Cuba and US a Step Closer to Reopening Embassies

PHOTO: General view of the U.S. Interest Office in Havana, on Dec. 18, 2014.Yamil Lage/AFP/Getty Images
General view of the U.S. Interest Office in Havana, on Dec. 18, 2014.

Both sides expressed optimism today that Cuba and the United States will soon resume normal diplomatic relations, with the goal of opening embassies in both countries as early as April.

Roberta Jacobson, leading the U.S. delegation, said the embassies could be reopened before the April Summit of the Americas, April 10-11 in Panama. Both Presidents Obama and Raul Castro will be in attendance and it could be their first meeting since the announcement to restore diplomatic ties in December.

“I'm very encouraged that we will have an embassy functioning in Havana that is able to do its work,” Jacobson, the U.S. Assistant Secretary of State for Western Hemisphere Affairs, said.

Adding, in response to a question: "I do think we can get this done in time for the Summit of the Americas."

For the Cubans, two big issues are still on the table: remaining on the U.S. terrorist watch list and issues surrounding their inability to work with U.S. banks at their Interest Section, which results in all transactions being in cash.

Josefina Vidal on the Cuban side even emphasized that one issue is not a precondition for the other.

Vidal says it would be difficult for Cuba to consider relations completely normalized while it remains designated as a terrorist state. But she considered the opening of embassies and establishing a relationship separate from the steps being taken to establish full normalization.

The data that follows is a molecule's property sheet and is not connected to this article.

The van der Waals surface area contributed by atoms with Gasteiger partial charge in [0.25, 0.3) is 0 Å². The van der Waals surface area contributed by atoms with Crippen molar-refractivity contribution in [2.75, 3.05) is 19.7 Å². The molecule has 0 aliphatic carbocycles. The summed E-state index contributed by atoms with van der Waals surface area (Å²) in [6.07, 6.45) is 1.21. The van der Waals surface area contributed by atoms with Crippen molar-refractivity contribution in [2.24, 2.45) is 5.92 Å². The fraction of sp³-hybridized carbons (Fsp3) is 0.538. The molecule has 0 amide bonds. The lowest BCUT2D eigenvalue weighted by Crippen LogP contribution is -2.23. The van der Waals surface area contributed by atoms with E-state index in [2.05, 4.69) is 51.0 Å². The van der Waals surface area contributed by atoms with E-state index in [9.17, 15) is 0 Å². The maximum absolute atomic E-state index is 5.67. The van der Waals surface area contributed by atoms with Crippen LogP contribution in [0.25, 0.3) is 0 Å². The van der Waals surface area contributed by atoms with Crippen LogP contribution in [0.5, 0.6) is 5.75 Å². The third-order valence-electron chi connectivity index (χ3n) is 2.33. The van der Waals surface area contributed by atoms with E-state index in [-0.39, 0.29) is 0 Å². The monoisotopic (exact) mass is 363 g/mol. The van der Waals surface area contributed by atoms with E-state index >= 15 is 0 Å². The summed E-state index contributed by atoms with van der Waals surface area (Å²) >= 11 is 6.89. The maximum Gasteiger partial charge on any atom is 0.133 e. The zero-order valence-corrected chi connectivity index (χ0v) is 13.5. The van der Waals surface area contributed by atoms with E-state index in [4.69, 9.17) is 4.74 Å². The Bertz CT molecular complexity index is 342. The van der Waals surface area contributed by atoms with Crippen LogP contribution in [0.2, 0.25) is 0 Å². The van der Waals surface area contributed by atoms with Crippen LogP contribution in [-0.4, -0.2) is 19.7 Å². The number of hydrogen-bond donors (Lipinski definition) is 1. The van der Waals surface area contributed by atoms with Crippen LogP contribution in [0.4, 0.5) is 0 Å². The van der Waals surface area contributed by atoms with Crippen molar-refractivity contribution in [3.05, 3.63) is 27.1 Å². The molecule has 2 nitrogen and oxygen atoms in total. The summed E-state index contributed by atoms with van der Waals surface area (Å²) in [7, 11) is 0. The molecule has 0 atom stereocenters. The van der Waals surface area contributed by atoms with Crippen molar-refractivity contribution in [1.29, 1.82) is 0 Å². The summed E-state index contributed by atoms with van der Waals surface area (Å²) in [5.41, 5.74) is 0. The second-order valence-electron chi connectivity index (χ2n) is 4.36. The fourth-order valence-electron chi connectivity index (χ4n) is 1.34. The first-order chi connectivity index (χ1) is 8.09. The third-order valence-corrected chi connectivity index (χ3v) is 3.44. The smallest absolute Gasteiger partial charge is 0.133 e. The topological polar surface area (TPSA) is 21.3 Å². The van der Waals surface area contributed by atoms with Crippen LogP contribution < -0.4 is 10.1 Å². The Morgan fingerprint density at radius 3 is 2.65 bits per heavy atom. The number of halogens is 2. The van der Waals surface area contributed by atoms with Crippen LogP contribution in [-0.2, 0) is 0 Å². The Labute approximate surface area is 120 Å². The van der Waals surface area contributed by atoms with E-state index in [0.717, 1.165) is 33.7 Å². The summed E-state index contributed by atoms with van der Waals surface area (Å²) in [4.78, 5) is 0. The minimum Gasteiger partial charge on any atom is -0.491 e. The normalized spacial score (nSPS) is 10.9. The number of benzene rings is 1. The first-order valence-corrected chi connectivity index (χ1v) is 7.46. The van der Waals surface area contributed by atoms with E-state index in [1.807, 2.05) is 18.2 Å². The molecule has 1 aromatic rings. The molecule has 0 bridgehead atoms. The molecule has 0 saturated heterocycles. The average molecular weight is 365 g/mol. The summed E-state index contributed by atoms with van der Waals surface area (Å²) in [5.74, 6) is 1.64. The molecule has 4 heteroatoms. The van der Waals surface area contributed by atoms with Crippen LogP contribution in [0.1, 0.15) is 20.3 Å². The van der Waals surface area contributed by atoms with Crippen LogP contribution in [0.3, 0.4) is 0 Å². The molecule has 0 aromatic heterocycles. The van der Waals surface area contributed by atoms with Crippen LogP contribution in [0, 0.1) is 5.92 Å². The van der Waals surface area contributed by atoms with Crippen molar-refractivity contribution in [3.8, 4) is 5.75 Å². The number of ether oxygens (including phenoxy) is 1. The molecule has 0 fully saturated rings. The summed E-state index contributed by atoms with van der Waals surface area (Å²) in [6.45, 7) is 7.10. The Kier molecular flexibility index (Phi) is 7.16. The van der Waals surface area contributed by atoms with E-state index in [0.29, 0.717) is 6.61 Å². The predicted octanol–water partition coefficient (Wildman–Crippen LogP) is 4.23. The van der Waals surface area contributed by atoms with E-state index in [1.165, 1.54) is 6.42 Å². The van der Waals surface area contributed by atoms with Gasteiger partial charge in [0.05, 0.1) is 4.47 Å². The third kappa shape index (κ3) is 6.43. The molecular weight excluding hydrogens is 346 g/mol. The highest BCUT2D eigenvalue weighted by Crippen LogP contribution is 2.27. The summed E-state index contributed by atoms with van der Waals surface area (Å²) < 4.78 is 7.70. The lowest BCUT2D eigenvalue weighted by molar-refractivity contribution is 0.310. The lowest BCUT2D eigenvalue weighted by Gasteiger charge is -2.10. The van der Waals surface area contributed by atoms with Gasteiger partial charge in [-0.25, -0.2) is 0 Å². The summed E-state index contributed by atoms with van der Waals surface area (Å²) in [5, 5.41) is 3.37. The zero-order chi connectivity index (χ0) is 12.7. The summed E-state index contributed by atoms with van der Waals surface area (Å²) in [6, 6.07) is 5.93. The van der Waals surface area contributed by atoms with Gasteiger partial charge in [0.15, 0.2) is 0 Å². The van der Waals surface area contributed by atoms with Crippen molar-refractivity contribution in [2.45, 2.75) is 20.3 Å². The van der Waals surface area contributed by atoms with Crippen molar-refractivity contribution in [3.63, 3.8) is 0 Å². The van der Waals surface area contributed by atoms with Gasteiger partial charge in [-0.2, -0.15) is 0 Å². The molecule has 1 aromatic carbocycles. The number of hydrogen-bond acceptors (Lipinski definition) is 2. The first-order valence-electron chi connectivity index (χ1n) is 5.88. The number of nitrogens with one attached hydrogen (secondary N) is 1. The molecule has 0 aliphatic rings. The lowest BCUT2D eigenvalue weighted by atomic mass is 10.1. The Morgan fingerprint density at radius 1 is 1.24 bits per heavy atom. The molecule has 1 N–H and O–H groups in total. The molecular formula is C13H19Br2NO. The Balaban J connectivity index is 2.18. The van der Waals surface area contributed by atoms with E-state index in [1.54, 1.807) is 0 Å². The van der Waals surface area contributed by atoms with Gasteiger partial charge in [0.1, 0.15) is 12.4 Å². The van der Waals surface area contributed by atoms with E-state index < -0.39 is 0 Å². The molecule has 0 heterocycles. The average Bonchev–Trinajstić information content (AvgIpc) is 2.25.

"What we are saying is, It's not a precondition. Not a condition. But is a very important issue for Cuba … we hope is addressed and solved," added Vidal, who's leading the negotiations for Cuba.

The United States has taken the first step toward removing Cuba from that list, undertaking a review, which when completed must be submitted to Congress prior to Cuba’s being taken off the list of State Sponsors of Terrorism.

The delegations announced a series of bilateral meetings, a half dozen, held over the next few weeks to discuss other concerns, including human rights, marine protected areas, protection of migration front and regulation issues.

And the two sides have agreed to maintain “permanent communication” as they move forward.

“In our case not compromising on our values but to try and resolve this so we can have the kind of relationship,” Jacobson said. “We made sufficient progress on enough [issues]. Some of them are close to resolution, others we have to take back to our respective leadership.”